bixb0012

The Single Multipart:  Polygons With Interior Boundaries

Blog Post created by bixb0012 Champion on Feb 20, 2016

The ArcPy Geometry classes have been around since ArcPy was introduced in ArcGIS 10.0.  ArcGIS 10.1 brought some noticeable enhancements to ArcPy, including additional properties and methods to the Geometry classes.  There have been bug fixes and enhancements with newer releases, as well as a Call for More Pythonic ArcPy Geometries, but the classes haven't changed much over the past 4 years.  This is why I was a bit surprised when I ran into an issue with the ArcPy Polygon class recently.  The surprise wasn't that I ran into an issue, but more that I hadn't run into it or noticed it earlier than now.

 

The ArcPy Polygon isMultipart and partCount properties have been around since ArcGIS 10.0.  Interestingly enough, the documentation for them hasn't changed one word in that time.

arcgis_104_polygon_class_ismultipart_documentation.PNG

arcgis_104_polygon_class_partcount_documentation.PNG

The issue I ran into can be demonstrated by two square polygons, one of which has a hole in it:

arcmap_two_polygons_with_hole_labeled.png

>>> # Create the 2 polygons
>>> poly = arcpy.FromWKT('POLYGON((0 0, 10 0, 10 10, 0 10, 0 0))')
>>> poly_hole = arcpy.FromWKT('POLYGON((12 0, 22 0, 22 10, 12 10, 12 0),'
...                                   '(15 3, 15 7, 19 7, 19 3, 15 3))')
...                                  
>>> # Check the number of parts
>>> poly.partCount
1
>>> poly_hole.partCount
1
>>>
>>> # Check the multipart property
>>> poly.isMultipart
False
>>> poly_hole.isMultipart
True
>>>

 

Wait a second, something doesn't add up here.  Both polygons have 1 part, but the polygon with a hole in it is a multipart?  It seems we are witnessing the multi-part single-part polygon, a sideshow favorite that you don't even have to visit the circus to see.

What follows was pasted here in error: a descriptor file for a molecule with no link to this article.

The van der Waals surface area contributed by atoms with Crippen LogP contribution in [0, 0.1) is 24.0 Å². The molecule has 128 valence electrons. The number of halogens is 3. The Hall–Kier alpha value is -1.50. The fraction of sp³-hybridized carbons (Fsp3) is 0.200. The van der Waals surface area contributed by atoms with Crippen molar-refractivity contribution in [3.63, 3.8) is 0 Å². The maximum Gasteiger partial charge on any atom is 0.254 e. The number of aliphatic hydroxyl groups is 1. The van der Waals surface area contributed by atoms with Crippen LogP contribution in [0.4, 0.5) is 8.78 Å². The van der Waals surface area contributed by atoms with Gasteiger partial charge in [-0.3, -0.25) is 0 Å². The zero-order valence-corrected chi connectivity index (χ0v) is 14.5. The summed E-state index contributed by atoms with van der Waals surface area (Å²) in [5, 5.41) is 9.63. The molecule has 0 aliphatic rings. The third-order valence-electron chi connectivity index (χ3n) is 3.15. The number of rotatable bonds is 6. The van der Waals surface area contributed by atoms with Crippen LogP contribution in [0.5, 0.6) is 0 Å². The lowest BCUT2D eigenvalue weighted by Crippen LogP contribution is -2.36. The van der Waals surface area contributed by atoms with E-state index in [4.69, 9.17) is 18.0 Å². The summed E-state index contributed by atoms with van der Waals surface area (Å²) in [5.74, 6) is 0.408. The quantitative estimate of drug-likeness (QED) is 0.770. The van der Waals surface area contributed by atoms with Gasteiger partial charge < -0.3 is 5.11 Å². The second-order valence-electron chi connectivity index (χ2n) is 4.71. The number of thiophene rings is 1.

The facile explanation is that the polygon with a hole in it is a multipart because it has an exterior and interior boundary, as opposed to the other polygon that only has an exterior boundary.  Multiple parts, see, simple.  The explanation does make sense, but it also implies that partCount has been broken since ArcGIS 10.0.  Well, maybe partCount has been working all along and the documentation has been wrong for 6 years.  Then again, maybe isMultipart has been broken for 6 years.  Who knows, not me, but I just can't believe I haven't been bitten by this bug long before now.

 

In terms of what next, assuming Esri Development acknowledges this is either a software or documentation bug, my money is on the documentation getting updated, eventually.  It is always easier to add additional footnotes and asterisks to documentation than it is to update code.  That said, I think there is actually a larger problem with the ArcPy Geometry classes.

 

I spent some time trying the example above in different spatial systems, even other Esri software components outside of ArcPy, and I have come to the conclusion the real problem is in the labels themselves.  Specifically, the problem lies in the use of "part" to talk about geometries.  Take a look at the List of SQL functions for Esri's ST_Geometry data type, the OGC Methods on Geometry Instances for Microsoft's geometry data type, or the PostGIS Reference; you will not find a single function, method, or property with the word "part" in it.  There are accessor functions for counting geometries, but they count "geometries" and not "parts."  There are accessor functions for counting interior rings, but they count "interior rings" and not "parts."  You see where this is going.

 

The problem with the ArcPy Geometry classes, at least one of them, is that Esri replaced multiple, specific geometry components with a single generic one, the "part."  By abstracting geometries and rings with parts, not only did they deviate from geospatial standards and norms, they created the sideshow-worthy multi-part single-part polygon.

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